Any unbiased comparison here would see that for what it suggests, that not only does QE not work it is likely a negative factor holding any (every) economy back. The projected trend shown above, at only a decent rate of 4%, was actually what was expected by nearly all economists and policymakers (as they themselves calculated in their “potential” estimates; shown below). If you fervently expect one thing to happen, and then do a great deal about what you think might make it happen, when it fails to happen at all don’t you at least look at what you did as a primary suspect?
Not if you’re an economist.
And so we can begin to calculate the costs of undergoing QE from the work economists have already done to hide its failure. The CBO and other orthodox interpretations are looking at these and subscribing to “secular stagnation” when in fact, as the common factor with Japan proves, it is not secular at all – it is QE stagnation. That fact that the economy has failed any standard for recovery and still, to the point of at least a half-year contraction now, is so highly unstable despite trillions in monetary intrusiveness does not suggest that current GDP activity is the “correct” market-clearing level of activity under rational expectations. Instead, common sense dictates that rational expectations has it all wrong and that artificial prices do actually interrupt and forestall organic trends that should, and always have, formed in and around their own self-contained rebound inertia.
The fact that GDP is worse in 2015 already makes the employment numbers from 2014 that much more suspect. In the big picture, however, that is actually a small matter. There is enough time history here in the data series which moves these trends out of possible randomness and into the realm of some unifying factor. A great many economists have begun to even admit as much, but their solution is to blame a further unspecified economic leak when the most obvious answer is right there for all to see – here and everywhere else.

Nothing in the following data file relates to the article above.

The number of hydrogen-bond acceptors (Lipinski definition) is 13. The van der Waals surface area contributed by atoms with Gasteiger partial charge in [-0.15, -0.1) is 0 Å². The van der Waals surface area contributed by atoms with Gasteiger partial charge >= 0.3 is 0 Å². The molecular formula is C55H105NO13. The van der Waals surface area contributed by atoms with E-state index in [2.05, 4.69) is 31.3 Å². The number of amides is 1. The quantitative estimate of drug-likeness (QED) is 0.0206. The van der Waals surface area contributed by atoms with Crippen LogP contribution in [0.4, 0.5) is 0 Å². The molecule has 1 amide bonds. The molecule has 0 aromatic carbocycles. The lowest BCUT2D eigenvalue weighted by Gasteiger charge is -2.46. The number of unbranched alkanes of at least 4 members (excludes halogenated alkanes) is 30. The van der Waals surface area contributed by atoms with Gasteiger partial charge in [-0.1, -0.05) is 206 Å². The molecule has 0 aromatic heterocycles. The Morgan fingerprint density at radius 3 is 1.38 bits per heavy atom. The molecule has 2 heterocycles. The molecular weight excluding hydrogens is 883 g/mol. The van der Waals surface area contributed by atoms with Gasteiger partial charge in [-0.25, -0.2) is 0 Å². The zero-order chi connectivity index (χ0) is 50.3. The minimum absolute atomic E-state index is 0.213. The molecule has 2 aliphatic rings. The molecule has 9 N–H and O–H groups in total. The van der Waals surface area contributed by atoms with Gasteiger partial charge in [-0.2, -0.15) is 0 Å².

It is time to revisit then-Treasury Secretary Tim Geithner’s warm welcome to the recovery summer, all the way back in August 2010:
THE devastation wrought by the great recession is still all too real for millions of Americans who lost their jobs, businesses and homes. The scars of the crisis are fresh, and every new economic report brings another wave of anxiety. That uncertainty is understandable, but a review of recent data on the American economy shows that we are on a path back to growth.
The recession that began in late 2007 was extraordinarily severe, but the actions we took at its height to stimulate the economy helped arrest the freefall, preventing an even deeper collapse and putting the economy on the road to recovery…
The economic rescue package that President Obama put in place was essential to turning the economy around. The combined effect of government actions taken over the past two years — the stimulus package, the stress tests and recapitalization of the banks, the restructuring of the American car industry and the many steps taken by the Federal Reserve — were extremely effective in stopping the freefall and restarting the economy.
Those all came after the end of the freefall and it is increasingly dubious as to any positive impact especially over the five years since he wrote those words. With Japan now having fallen into almost the exact same pattern, the emphasis needs to shift from what more can authorities do to what dismal ends have they wrought.